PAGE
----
Acacia retinodes Schlecht.
Fabaceae (Pea Family)
Small unarmed, tree, 5-8 m. tall or +/- shrubby, with spreading branches
drooping at ends; twigs generally nerved; phyllodia one nerved, blue or
yellow-green, 8-15 cm. long, 0.6-1.8 cm. wide with a marginal gland 6-12 mm.
above the base; flowers pale
yellow, in globose heads on lateral racemes; legumes 7-10 cm. long, about 0.6
cm. wide, flat, generally straight, slightly narrowed between seeds, brown; seed
arilled; stalk encircling seed in a double fold.
Cult. Australian sp.; occasional escape.
Fls. much of the year.
Greek, akakie, from ake, a point, because of the prickles. (Munz, Calif. Flora
797). Latin, retin, a fine net and Greek, odes,
meaning a thing like. (Jaeger
171,219). I do not see the
relationship of the plant to the species name.
Possibly the species is close in appearance to some plant with a name
like retin, (my comment) or as
suggested by John Johnson, retin means
"resin of the pine" in Greek. Some
acacias put forth much resin or gum.
Uncommon in the study area, an escape from cultivation.
The photographed specimen is located on Backbay Dr. between the Dunes and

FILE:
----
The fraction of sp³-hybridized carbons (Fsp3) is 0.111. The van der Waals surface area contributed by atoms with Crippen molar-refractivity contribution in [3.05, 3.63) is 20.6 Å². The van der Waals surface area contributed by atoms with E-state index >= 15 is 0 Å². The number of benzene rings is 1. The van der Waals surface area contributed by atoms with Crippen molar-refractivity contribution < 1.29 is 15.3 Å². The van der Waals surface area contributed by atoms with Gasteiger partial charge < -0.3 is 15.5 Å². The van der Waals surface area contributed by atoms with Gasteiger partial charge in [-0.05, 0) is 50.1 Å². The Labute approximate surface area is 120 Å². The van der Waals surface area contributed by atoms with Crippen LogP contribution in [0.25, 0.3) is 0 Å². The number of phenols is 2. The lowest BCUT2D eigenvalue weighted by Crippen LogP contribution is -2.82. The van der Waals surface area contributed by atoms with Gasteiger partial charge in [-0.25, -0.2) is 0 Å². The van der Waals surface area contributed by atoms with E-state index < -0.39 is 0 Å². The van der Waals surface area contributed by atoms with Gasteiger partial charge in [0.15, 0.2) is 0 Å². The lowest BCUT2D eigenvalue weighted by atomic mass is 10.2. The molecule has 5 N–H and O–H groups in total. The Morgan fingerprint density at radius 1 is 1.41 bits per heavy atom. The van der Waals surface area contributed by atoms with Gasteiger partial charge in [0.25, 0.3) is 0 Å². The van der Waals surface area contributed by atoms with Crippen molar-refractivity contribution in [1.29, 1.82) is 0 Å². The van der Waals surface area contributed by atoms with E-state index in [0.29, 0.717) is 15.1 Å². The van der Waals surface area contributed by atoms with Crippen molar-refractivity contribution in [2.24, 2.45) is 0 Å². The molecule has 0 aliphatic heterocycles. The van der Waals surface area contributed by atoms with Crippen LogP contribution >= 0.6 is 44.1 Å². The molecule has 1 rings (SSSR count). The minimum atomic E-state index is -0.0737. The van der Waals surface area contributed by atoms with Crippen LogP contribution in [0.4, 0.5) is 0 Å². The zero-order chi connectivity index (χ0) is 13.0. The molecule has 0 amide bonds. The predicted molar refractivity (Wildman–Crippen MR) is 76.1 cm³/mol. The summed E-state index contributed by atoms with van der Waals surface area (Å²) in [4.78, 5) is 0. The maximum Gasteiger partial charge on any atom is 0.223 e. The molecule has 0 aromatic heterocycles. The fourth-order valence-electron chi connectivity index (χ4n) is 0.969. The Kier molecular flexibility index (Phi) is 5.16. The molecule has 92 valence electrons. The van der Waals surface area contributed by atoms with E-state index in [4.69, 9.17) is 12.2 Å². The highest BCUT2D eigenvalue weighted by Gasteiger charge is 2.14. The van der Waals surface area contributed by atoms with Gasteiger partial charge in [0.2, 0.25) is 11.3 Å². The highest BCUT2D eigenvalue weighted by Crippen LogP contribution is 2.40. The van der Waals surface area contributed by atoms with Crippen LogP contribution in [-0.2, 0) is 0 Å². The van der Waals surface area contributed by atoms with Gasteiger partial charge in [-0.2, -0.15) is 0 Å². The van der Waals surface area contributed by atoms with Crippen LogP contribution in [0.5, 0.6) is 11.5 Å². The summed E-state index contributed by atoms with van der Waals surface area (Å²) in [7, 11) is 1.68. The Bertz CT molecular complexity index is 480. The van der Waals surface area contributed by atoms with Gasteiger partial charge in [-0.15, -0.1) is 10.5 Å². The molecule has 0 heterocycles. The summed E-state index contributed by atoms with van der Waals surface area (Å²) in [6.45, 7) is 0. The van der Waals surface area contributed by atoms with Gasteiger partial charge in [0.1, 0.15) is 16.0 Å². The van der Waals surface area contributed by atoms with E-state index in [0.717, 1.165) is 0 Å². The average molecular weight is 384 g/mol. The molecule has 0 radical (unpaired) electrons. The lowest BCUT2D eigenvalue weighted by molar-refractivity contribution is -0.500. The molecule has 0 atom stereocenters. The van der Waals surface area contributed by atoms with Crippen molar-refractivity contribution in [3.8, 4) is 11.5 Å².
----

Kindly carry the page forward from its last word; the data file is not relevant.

San Joaquin Hills Rd. (my comments).
See A. cyanophylla for notes on
uses and history. An immense genus,
chiefly in subtropical regions, but especially in Africa and Australia.
Many species of horticultural value.
(Munz, Flora So. Calif. 421).
The powdered pods and leaves of A.
greggii make an excellent infused tea for diarrhea and dysentery, as well as
a strongly astringent hemostatic and antimicrobial wash.
The straight powder will stop superficial bleeding, and can also be
dusted into moist, chafed body folds and dusted on infants for diaper rash.
It was widely used by Native Americans for treating sore backs and flanks
of their horses. (Moore, Medicinal
Plants of the Desert and Canyon West. 12).
Hickman, Ed. 582; Munz, Calif.
Flora 797; Munz, Flora So. Calif.
421; Roberts 23.
July 2 83 # 4,5,6.
Identity: by R. De Ruff,
confirmed by G. Marsh.
First Found: July 1983.
Computer Ref: Plant Data 73.
Have plant specimen.
Last edit 12/18/04
July Photo July Photo